Consider editing a major planning document with 5 federal agencies, 3 agencies each in 6 states, 15 non-profit organizations, three to four layers each. That equals ninety commenters and thousands of comments over multiple drafts. That’s any author’s nightmare! Comments come in late. Multiple commenters from a single agency contradict one another. A new high-level commenter suddenly demands a host of changes without any context, history, or understanding of why you are where you are. This is the reality for many planners, coordinators, and technical writers in multi-stakeholder processes. How in the world do you manage wide-ranging opinions on topics from common usage to fundamental substance, from multiple commenters, and get a product out and done?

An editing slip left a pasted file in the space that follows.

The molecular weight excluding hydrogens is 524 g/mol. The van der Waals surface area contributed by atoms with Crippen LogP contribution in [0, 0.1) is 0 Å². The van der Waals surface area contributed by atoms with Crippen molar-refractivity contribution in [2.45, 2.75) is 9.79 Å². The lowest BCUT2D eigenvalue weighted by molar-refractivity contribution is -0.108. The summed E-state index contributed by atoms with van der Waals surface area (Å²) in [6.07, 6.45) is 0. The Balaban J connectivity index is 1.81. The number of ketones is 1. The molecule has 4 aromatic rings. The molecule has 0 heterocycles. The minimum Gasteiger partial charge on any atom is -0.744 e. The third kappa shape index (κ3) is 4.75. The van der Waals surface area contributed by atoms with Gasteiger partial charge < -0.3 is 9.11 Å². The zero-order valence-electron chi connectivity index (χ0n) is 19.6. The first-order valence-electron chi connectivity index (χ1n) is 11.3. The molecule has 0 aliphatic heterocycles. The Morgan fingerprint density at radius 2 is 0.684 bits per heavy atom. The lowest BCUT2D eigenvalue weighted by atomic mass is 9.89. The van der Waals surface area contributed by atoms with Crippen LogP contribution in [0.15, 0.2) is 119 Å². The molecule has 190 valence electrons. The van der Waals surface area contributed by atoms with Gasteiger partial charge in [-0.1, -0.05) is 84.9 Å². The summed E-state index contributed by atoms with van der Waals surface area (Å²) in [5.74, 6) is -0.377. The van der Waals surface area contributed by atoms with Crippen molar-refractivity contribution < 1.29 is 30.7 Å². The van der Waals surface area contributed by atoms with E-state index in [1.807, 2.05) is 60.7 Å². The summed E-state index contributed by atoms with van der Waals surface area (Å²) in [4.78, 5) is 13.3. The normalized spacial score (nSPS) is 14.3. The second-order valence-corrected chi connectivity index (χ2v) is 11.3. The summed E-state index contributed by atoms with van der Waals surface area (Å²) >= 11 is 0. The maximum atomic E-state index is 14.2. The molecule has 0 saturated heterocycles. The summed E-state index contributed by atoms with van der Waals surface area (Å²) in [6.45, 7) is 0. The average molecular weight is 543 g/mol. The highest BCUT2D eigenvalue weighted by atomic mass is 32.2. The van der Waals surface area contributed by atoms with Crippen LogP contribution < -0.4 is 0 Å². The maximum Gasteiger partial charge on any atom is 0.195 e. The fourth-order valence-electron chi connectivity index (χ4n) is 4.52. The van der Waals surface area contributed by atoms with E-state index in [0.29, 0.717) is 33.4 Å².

Given our experience engaging with talented (and overworked and sometimes frustrated) convenors and coordinators working on issues from oceans planning to government transparency, we at CBI wanted to offer some good practices for such a challenging task. How do you ensure transparency and create legitimacy? How do you provide reasonable procedures for coordination and bring the process to a decisive end? How can you be thorough and collaborative without collapsing under complexity and confusion? In short, what to do?